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    Singita celebrates 30 years of eco-tourism

    To celebrate its 30th anniversary, Singita invited Bizcommunity, along with other members of the media, to meet the CEO Joe Bailes, discuss the history and objectives of the company, and experience the culinary expertise of its chefs.
    (Right) CEO Joe Bailes and (left) Chef Andrew Nicholson
    (Right) CEO Joe Bailes and (left) Chef Andrew Nicholson

     
    Our evening began in the kitchen of the Ginger and Lime Food Studio in Fresnaye, Cape Town, where we witnessed a skilful cooking demonstration by Andrew Nicholson, executive chef at Singita. His dish of choice was a modern take on the more traditional umngqusho (samp and beans), which we later had the opportunity to try, along with various other dishes. 

    We also had the chance to learn about Singita from the CEO himself, Joe Bailes; Singita opened its first property in 1993, with the aim to combine sustainability with luxury safaris. Additionally, it sought to empower the communities that surrounded its destinations. Both of these goals have been achieved through conscious decision making and programmes.

    Dedication to the environment

    Singita has a long history of protecting the environment, starting with its first location (now known as the Sabi Sand Reserve), which was purchased almost a century ago by the grandfather of the founder Luke Bailes. It was once used as a hunting concession but it is now a nature reserve where every species is taken care of. 

    Source: Instagram @Singita_
    Source: Instagram @Singita_

    While providing luxury hospitality in the wilderness, the company aims to protect the surrounding ecosystems by upholding three core pillars: biodiversity, sustainability and community. Instead of only focusing on the present, it chooses to look ahead by making decisions that will ensure a fulfilling future. “Modern conservation,” says Bailes, “requires a keen focus on keeping tourism, communities and wildlife in a constructive balance - and the survival of each is crucial to the survival of the whole.”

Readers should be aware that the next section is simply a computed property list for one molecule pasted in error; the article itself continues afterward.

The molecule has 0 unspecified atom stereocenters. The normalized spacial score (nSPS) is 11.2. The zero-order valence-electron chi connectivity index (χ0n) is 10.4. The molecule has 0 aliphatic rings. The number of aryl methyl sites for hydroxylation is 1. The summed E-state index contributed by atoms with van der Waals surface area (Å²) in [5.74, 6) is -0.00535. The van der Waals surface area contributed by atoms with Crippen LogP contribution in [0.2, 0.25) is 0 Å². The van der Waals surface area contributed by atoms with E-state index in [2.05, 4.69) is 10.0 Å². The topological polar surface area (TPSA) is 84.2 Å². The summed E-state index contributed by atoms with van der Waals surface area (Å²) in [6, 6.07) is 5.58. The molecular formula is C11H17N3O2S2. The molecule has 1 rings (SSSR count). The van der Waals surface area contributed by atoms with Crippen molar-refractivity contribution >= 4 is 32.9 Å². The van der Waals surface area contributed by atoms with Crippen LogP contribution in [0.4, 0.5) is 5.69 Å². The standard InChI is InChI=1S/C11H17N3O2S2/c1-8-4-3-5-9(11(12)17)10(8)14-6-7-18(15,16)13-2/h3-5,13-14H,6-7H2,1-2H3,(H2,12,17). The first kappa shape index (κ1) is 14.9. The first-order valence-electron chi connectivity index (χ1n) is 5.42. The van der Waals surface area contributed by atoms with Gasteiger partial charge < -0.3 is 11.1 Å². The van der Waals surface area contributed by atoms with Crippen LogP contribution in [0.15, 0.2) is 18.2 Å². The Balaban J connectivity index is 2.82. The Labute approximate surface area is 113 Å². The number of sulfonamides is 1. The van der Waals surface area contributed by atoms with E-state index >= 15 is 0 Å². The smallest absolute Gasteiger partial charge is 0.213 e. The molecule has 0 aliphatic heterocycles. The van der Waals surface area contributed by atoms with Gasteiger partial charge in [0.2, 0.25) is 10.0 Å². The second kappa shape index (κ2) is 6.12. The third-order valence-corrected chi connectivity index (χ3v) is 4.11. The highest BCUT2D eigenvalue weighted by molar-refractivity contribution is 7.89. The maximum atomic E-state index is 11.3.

Empowering communities

    Singita makes it a point to form connections with the local communities, believing that winning their trust is critical to the company's success. This is accomplished through customised programmes that attempt to create significant economic and social improvements in the lives of individuals.

    With an emphasis on education, the group promotes learning from early development to school years by offering onsite environmental education, financial support, and digital learning in locations where these resources are unavailable. Adults are also given educational opportunities.

    The company also strives to empower women and girls with initiatives like the Serengeti Girls Run. Proceeds from this four-day event are used to finance education and healthcare needs, as well as career programmes, with the aim of securing future employment.

    Source: Instagram @Singita_
    Source: Instagram @Singita_

    Small and medium enterprises (SMEs) are also high on its list. In order to ensure development and income generation for them, Singita utilises these types of businesses to supply their lodges. 

    Community culinary school

    The Singita Community Culinary School provides young people with a professional cookery education, making it another way the group supports the surrounding communities. There are currently three schools in Africa (South Africa, Rwanda and Tanzania), each offering an internationally recognised Worldchefs accreditation. Graduates are then placed in an internship programme and are assisted with finding employment. They are also able to exchange with local and international kitchens.

    Since its founding in 2007, the institution has produced 103 graduates. 92% of those graduates have found work, with 25% working for Singita. 91% of those recruited are now professional cooks, with 44% promoted to junior sous chef positions or above.

    Source: Instagram @Singita_
    Source: Instagram @Singita_

    The anniversary dinner went on into the evening as we tried the meals that were prepared for us; a lovely salad with goat cheese, grilled fish, a special tofu course that was shared with me, and of course, the umngqusho.

    Chef Nicholson spoke about incorporating healthier options into their guests’ diets without compromising flavour and enjoyment, believing that in order to achieve true wellness, one needs to go beyond the traditional spa treatments offered at these types of resorts. Instead, all lifestyle aspects need to be addressed, including nutrition. To take it one step further, all produce used in Singita kitchens are farm-to-table and grown sustainably.

    These ideals were certainly evident in the dishes we were served. Pleasure and comfort without causing harm seems to be a running theme for the company, along with allowing its actions to speak for it.

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